Memories of Marianne may be shared by visiting and selecting the obituary. Snodgrass Funeral Home is assisting the family with these arrangements.

Posts about Marianne

The first things that come to mind whenever I think of Marianne are the sparkle in her eye, her laugh, and her energy. She made things fun.

Marianne and I used to play Indians in the woods. I'm guessing we were about 10 when we were playing one day in the woods behind Sunrise. We decided we should build a campfire (seemed an appropriate thing to do...). We did a good job, but later learned that dry leaves make a lot of smoke. We're having a great time when we suddenly hear a siren approaching the carriage trail at the bottom of the hill. Thinking it might be time to leave, real panic didn't set in until we realized that Sunrise officials were running our way from up the hill. As both parties got close, Marianne looked at me and says, "pretend we're cold!" So we both put our hands over the fire and acted like we were freezing. The firemen actually laughed. The Sunrise folks were not so amused. But the firemen gave us a warning and told us we could go. I remember walking quickly to Marianne's house, then we decided we needed a little more distance between us and potential trouble. We walked "all the way" to my house, thinking surely they couldn't follow us that far! But we never did build another campfire!

There was one Halloween night that I believed Marianne saved me. We were probably about 14, out walking in the dark night thinking we were cool. There were 4 or 5 of us just laughing and having fun when suddenly some older boys started to chase us. Everyone ran, except me....because I just froze and couldn't move. But then Marianne turned around, ran back and grabbed my arm. When she yelled "RUN!", my legs finally started to move. I'm not sure that I was really in danger that night, but it sure scared me. And I always appreciated that she came back!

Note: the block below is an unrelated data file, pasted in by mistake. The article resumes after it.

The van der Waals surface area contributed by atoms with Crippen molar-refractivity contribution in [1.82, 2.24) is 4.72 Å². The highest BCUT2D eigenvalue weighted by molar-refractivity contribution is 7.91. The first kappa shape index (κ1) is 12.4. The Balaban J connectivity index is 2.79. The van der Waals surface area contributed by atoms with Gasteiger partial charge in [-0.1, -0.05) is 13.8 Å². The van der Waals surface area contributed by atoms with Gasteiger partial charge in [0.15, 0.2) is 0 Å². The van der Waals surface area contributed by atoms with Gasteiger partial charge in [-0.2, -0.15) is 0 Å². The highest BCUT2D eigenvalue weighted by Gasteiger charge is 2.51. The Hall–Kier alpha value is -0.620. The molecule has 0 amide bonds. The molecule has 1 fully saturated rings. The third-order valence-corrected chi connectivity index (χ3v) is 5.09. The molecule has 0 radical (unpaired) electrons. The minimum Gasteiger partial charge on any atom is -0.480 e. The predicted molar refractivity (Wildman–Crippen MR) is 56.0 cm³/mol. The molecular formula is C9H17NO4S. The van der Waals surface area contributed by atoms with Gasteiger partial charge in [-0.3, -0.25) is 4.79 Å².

Marianne held a special place in my mom's heart. Mom taught her to sew - one thing I remember she made was a green skirt with white daisies. Mom wished I would have been as excited about sewing! (Mom also told me she knew Marianne's mother when she was young. She said she was beautiful!)

Beth Hillenbrand Blackman

Marianne and I bonded in grade school mostly because we could identify as being the only girls in a family of boys. We were comfortable at each other's houses cause we knew how to deal with brothers teasing/picking on us!

In high school Marianne and I worked during holidays and in the summer at Burns Floral on Washington Street. We learned to use a cash register, take phone orders and wait on customers. But the best skill we learned was making bows for arrangements/corsages. And we made thousands of bows!
In college, Marianne went to Marshall and I went to WVU. Somehow Marianne and some of our other CCHS classmates from Marshall, managed to show up at our apartment in Morgantown whenever we had a party. We may have gone to different schools but we always managed to have fun together.
When I would visit Marianne at Teays Valley Assisted Living she would always introduce me to the staff and tell them that "we were wild" in our younger days. I have no idea what these employees might be thinking but I tried to downplay "wild"…………. When I would get ready to leave after a visit I